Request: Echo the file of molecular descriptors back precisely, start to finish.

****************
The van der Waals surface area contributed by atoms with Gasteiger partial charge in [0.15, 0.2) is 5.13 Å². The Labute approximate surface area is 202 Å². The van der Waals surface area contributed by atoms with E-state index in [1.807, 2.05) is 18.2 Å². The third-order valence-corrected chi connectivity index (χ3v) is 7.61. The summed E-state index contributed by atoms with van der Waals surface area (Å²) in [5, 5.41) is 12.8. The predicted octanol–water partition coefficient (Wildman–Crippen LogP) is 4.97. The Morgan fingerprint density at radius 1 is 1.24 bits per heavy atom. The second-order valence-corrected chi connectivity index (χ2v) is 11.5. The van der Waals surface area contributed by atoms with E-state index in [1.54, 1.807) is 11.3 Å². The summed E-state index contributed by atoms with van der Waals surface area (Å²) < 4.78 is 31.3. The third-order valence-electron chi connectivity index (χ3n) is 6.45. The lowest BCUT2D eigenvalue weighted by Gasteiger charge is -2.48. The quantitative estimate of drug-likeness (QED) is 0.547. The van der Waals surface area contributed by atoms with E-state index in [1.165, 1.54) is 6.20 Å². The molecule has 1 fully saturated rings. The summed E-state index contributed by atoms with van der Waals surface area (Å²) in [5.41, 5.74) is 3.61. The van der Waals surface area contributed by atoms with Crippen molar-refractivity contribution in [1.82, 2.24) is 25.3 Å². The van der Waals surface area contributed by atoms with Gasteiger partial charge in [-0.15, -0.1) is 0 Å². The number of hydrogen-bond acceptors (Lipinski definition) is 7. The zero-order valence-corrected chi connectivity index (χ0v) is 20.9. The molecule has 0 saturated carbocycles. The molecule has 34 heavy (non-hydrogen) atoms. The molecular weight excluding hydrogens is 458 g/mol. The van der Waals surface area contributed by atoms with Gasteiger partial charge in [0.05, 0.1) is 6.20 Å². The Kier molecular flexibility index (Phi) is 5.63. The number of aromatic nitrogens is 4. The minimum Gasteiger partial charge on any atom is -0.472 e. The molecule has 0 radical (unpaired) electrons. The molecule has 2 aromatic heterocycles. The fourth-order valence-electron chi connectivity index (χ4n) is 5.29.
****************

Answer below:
The van der Waals surface area contributed by atoms with Gasteiger partial charge in [0.15, 0.2) is 5.13 Å². The Labute approximate surface area is 202 Å². The van der Waals surface area contributed by atoms with E-state index in [1.807, 2.05) is 18.2 Å². The third-order valence-corrected chi connectivity index (χ3v) is 7.61. The summed E-state index contributed by atoms with van der Waals surface area (Å²) in [5, 5.41) is 12.8. The predicted octanol–water partition coefficient (Wildman–Crippen LogP) is 4.97. The Morgan fingerprint density at radius 1 is 1.24 bits per heavy atom. The second-order valence-corrected chi connectivity index (χ2v) is 11.5. The van der Waals surface area contributed by atoms with E-state index in [1.54, 1.807) is 11.3 Å². The summed E-state index contributed by atoms with van der Waals surface area (Å²) < 4.78 is 31.3. The third-order valence-electron chi connectivity index (χ3n) is 6.45. The lowest BCUT2D eigenvalue weighted by Gasteiger charge is -2.48. The quantitative estimate of drug-likeness (QED) is 0.547. The van der Waals surface area contributed by atoms with E-state index in [1.165, 1.54) is 6.20 Å². The molecule has 1 fully saturated rings. The summed E-state index contributed by atoms with van der Waals surface area (Å²) in [5.41, 5.74) is 3.61. The van der Waals surface area contributed by atoms with Crippen molar-refractivity contribution in [1.82, 2.24) is 25.3 Å². The van der Waals surface area contributed by atoms with Gasteiger partial charge in [-0.15, -0.1) is 0 Å². The number of hydrogen-bond acceptors (Lipinski definition) is 7. The zero-order valence-corrected chi connectivity index (χ0v) is 20.9. The molecule has 0 saturated carbocycles. The molecule has 34 heavy (non-hydrogen) atoms. The molecular weight excluding hydrogens is 458 g/mol. The van der Waals surface area contributed by atoms with Gasteiger partial charge in [0.05, 0.1) is 6.20 Å². The Kier molecular flexibility index (Phi) is 5.63. The number of aromatic nitrogens is 4. The minimum Gasteiger partial charge on any atom is -0.472 e. The molecule has 0 radical (unpaired) electrons. The molecule has 2 aromatic heterocycles. The fourth-order valence-electron chi connectivity index (χ4n) is 5.29.